Wednesday, November 18, 2009

Apple cider

Public service announcement: Apple cider is really easy to make.

You need to put some apples in the blender. It helps if you wash and quarter them (weaker blenders need the quarters cut in half) but you don't need to core them. Add a little water (how much you need again depends on your blender motor) and blend until... well, until blended.)

Now you need "cheesecloth." Ideally you should use butter muslin, which is the cloth that is actually used to make cheese. The cheesecloth you can get in grocery stores is useless for separating liquids from solids. Butter muslin can be ordered from cheesemaking suppliers; you can wash and reuse it. If you don't have butter muslin, however, a non-terry towel will do.


Dump the apple goo into your cloth, over a pot. Gather the ends of the cloth and starting from the top, twist the cloth up. Add twist, moving downwards, to put pressure on the apple goo and squeeze the juice out. This doesn't take too long; a minute or two will give you a pot full of juice and a hard little puck of apple solids.

If you like fresh, tart juice you can drink this or refrigerate and use within a couple days. If you want to keep it a little longer, or if you like your juice sweeter and less crisp tasting, bring it to a boil on the stove first.

There has to be something good that you can do with those apple solids, but being insufficiently imaginative I usually just compost them.

Monday, November 2, 2009

Autumn in Lake Hughes

This year I moved to Lake Hughes just in time for the fall weather to kick in. It took me a week to get around to asking how to turn the gas furnace on, during which time I kept warm with diligent use of the wood stove. A storm came in and I had to dry wet firewood by the side of the stove before using it. The cabin gradually filled with the pleasant scent of apple woodsmoke. When the storm was over, shaggy mane mushrooms appeared in abundance; I cooked them with butter before they could turn purple, and ate them in asian dishes, with burgers, and with my boss's free-range eggs.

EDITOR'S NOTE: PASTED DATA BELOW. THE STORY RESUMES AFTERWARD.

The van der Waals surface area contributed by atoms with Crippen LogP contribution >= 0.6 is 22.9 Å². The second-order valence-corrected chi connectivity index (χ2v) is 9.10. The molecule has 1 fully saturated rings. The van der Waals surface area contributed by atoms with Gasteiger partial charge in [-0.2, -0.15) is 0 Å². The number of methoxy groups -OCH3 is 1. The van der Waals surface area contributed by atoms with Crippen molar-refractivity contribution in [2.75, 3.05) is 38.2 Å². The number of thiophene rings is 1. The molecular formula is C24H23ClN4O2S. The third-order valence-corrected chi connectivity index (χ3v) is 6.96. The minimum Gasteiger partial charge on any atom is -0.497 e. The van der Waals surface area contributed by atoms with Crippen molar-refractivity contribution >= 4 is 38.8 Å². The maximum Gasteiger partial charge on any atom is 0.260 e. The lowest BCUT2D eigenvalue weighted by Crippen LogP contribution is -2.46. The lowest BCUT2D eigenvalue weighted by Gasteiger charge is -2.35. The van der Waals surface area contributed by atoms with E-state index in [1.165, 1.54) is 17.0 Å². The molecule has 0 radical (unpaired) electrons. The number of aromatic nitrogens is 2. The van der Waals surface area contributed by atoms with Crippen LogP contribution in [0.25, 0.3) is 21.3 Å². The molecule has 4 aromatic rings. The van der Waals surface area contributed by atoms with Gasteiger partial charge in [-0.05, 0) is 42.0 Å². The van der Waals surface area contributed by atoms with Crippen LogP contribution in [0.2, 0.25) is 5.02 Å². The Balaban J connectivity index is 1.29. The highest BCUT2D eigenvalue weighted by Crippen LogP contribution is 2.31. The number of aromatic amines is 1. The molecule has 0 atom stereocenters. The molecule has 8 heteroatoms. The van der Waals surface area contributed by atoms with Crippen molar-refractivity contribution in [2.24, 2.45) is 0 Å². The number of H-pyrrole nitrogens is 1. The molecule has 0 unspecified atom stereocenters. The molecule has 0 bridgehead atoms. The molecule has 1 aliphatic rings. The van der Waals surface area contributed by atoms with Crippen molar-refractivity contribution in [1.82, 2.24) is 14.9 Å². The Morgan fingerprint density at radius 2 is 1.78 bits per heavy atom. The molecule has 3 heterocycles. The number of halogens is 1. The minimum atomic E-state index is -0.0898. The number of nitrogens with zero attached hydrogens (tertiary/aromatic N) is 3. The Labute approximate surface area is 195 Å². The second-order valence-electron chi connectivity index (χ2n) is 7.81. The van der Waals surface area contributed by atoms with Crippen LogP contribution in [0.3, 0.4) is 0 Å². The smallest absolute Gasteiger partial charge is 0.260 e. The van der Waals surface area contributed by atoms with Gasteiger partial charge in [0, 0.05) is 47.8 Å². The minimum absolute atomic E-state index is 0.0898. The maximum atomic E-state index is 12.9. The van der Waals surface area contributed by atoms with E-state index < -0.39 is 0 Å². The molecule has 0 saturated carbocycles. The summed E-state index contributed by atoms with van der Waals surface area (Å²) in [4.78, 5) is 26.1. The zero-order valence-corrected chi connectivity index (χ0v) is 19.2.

On saturdays through the end of october, I drove down to the farm and picked apples by the barrel. They've now gotten ripe enough to use in all sorts of dishes: baked apples, cobblers, cider... I want to make apple and pumpkin soup, and apple butter.

The pear tree by the side of the house dropped all its pears early due to (apparently) underwatering. I gathered the pears and ripened them with bananas. Now I have huge piles of pears cluttering the house; they're delicious straight, but I'm feeling a need to make something with them just to get them out of the way. I shouldn't have let them ripen all at once; I should have put some in the fridge to save for later in the year. Live and learn, I suppose.

Apples, pears, and peaches. Someday I'll have a kitchen table again; for now, I have fruit with every meal. Peach meatballs; duck and apples; peach and pear cobbler; pear scones; cinnamon peach soft cookies.

When all this fruit's gone, what will take its place? Probably thick winter stews, until spring brings new produce. I hope I'm still in the lakes and valleys for cherry season!